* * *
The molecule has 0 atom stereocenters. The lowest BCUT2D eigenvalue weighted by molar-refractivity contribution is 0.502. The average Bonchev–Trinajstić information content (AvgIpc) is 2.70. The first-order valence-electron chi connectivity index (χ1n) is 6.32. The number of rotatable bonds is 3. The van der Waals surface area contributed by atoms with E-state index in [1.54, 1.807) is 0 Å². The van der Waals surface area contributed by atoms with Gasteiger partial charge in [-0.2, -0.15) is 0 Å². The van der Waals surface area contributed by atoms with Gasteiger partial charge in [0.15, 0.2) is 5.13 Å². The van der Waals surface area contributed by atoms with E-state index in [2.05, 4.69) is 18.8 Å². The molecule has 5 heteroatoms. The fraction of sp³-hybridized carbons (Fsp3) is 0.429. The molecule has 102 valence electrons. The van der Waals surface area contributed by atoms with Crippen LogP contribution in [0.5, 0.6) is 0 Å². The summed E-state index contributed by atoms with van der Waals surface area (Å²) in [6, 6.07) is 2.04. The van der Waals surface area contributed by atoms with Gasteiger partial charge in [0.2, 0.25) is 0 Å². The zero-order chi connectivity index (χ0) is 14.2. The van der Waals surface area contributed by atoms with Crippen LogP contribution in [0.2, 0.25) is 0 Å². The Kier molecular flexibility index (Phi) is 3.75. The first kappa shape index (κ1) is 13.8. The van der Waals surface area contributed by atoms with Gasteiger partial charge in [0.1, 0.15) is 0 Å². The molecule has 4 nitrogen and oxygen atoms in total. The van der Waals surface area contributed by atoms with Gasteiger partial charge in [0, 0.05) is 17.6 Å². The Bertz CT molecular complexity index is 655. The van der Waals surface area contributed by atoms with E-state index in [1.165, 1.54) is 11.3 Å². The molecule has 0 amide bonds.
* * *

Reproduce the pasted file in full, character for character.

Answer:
The molecule has 0 atom stereocenters. The lowest BCUT2D eigenvalue weighted by molar-refractivity contribution is 0.502. The average Bonchev–Trinajstić information content (AvgIpc) is 2.70. The first-order valence-electron chi connectivity index (χ1n) is 6.32. The number of rotatable bonds is 3. The van der Waals surface area contributed by atoms with E-state index in [1.54, 1.807) is 0 Å². The van der Waals surface area contributed by atoms with Gasteiger partial charge in [-0.2, -0.15) is 0 Å². The van der Waals surface area contributed by atoms with Gasteiger partial charge in [0.15, 0.2) is 5.13 Å². The van der Waals surface area contributed by atoms with E-state index in [2.05, 4.69) is 18.8 Å². The molecule has 5 heteroatoms. The fraction of sp³-hybridized carbons (Fsp3) is 0.429. The molecule has 102 valence electrons. The van der Waals surface area contributed by atoms with Crippen LogP contribution in [0.5, 0.6) is 0 Å². The summed E-state index contributed by atoms with van der Waals surface area (Å²) in [6, 6.07) is 2.04. The van der Waals surface area contributed by atoms with Gasteiger partial charge in [0.2, 0.25) is 0 Å². The zero-order chi connectivity index (χ0) is 14.2. The van der Waals surface area contributed by atoms with Crippen LogP contribution in [0.2, 0.25) is 0 Å². The Kier molecular flexibility index (Phi) is 3.75. The first kappa shape index (κ1) is 13.8. The van der Waals surface area contributed by atoms with Gasteiger partial charge in [0.1, 0.15) is 0 Å². The molecule has 4 nitrogen and oxygen atoms in total. The van der Waals surface area contributed by atoms with Gasteiger partial charge in [0, 0.05) is 17.6 Å². The Bertz CT molecular complexity index is 655. The van der Waals surface area contributed by atoms with E-state index in [1.165, 1.54) is 11.3 Å². The molecule has 0 amide bonds.